Eric Nagel

Eric Nagel

CTO, PHP Programmer, Affiliate Marketer & IT Consultant

Fix Your Permalinks

I have been, or can be if you click on a link and make a purchase, compensated via a cash payment, gift, or something else of value for writing this post. Regardless, I only recommend products or services I use personally and believe will be good for my readers.

There was a Tweet that was going around today:

[blackbirdpie id=”60389972049543168″]

So the URL of the story was:

And the idea is that this was the WordPress title as the author composed the story, but then (of course) changed the title before publishing, but never updated the slug (permalink).

Well, that’s total BS, but a great story. What’s really going on is an SEO trick in which what comes before the number doesn’t matter at all, and is used to put keywords in the page name. I do the same thing with my datafeed sites – only I make sure if someone changes the keywords, it goes to the correct page. Simple enough fix:

$cPHPSELFExpected = '/' . simplify($rsMerchantData['cName']) . '-m' . $rsMerchantData['nMerchantID'] . '.php';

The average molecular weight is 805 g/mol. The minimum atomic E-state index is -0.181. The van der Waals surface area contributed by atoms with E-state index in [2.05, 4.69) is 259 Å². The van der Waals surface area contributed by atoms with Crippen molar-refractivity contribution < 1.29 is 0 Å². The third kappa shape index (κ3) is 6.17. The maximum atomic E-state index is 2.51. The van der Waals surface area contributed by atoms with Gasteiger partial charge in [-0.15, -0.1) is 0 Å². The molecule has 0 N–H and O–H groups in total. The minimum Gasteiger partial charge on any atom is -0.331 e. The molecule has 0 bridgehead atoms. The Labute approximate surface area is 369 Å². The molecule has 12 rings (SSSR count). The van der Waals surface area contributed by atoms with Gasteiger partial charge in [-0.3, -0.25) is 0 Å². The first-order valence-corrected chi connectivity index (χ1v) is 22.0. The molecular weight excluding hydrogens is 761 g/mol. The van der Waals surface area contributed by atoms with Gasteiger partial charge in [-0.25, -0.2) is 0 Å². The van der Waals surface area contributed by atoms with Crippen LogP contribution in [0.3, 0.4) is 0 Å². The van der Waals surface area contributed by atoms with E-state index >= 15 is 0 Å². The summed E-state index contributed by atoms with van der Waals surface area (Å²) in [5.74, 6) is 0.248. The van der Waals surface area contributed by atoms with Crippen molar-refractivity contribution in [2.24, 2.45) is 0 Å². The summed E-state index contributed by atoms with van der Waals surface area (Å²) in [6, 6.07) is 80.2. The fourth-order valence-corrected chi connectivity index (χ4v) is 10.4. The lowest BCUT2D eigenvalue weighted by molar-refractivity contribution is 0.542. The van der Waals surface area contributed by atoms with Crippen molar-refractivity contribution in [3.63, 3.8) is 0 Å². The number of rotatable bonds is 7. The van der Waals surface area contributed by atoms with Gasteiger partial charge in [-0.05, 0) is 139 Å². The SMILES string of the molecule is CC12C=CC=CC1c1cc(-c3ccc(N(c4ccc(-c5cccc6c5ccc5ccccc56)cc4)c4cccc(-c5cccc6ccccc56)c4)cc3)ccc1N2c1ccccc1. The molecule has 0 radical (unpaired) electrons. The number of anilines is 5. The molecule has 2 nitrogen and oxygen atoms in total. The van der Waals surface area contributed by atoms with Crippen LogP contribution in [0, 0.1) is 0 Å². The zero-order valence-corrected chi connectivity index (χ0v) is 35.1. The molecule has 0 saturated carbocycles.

if ($_SERVER['REDIRECT_URL'] != $cPHPSELFExpected) {
	header("Location:  $cPHPSELFExpected", TRUE, 301);
} // ends if ($_SERVER['REDIRECT_URL'] != $cPHPSELFExpected)

I figure out what I expect the page to be, and if I’m not there, do a permanent redirect to the page I expect to be at. simplify() is a function I created to remove spaces & special characters, make things lowercase, and combine the phrase with dashes.

So if you’re running a datafeed site, make sure this little bit of code is in place to ensure your users are all seeing the same URL.

  • Shawn Collins
    Posted April 19, 2011 2:26 pm 0Likes

    Thanks Eric – I just learned a useful tidbit, but at the expense of the enjoyment I got out of thinking that was authentic. 🙂

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